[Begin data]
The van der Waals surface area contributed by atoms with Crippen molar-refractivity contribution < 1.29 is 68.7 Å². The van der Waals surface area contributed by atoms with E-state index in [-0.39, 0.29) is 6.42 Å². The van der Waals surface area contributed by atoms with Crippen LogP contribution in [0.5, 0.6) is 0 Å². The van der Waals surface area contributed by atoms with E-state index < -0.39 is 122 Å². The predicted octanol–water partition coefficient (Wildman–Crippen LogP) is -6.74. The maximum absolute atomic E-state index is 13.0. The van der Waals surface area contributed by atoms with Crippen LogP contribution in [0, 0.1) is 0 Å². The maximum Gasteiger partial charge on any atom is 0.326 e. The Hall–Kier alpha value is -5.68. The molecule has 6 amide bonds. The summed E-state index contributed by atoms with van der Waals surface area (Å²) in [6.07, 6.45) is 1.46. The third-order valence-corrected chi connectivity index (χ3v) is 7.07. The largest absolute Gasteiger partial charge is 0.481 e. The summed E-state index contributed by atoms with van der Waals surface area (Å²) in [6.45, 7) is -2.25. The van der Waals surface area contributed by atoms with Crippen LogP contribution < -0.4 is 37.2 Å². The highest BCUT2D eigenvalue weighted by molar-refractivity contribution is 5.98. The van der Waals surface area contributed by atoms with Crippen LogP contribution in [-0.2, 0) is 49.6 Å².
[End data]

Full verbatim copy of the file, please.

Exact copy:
The van der Waals surface area contributed by atoms with Crippen molar-refractivity contribution < 1.29 is 68.7 Å². The van der Waals surface area contributed by atoms with E-state index in [-0.39, 0.29) is 6.42 Å². The van der Waals surface area contributed by atoms with Crippen LogP contribution in [0.5, 0.6) is 0 Å². The van der Waals surface area contributed by atoms with E-state index < -0.39 is 122 Å². The predicted octanol–water partition coefficient (Wildman–Crippen LogP) is -6.74. The maximum absolute atomic E-state index is 13.0. The van der Waals surface area contributed by atoms with Crippen LogP contribution in [0, 0.1) is 0 Å². The maximum Gasteiger partial charge on any atom is 0.326 e. The Hall–Kier alpha value is -5.68. The molecule has 6 amide bonds. The summed E-state index contributed by atoms with van der Waals surface area (Å²) in [6.07, 6.45) is 1.46. The third-order valence-corrected chi connectivity index (χ3v) is 7.07. The largest absolute Gasteiger partial charge is 0.481 e. The summed E-state index contributed by atoms with van der Waals surface area (Å²) in [6.45, 7) is -2.25. The van der Waals surface area contributed by atoms with Crippen LogP contribution < -0.4 is 37.2 Å². The highest BCUT2D eigenvalue weighted by molar-refractivity contribution is 5.98. The van der Waals surface area contributed by atoms with Crippen LogP contribution in [-0.2, 0) is 49.6 Å².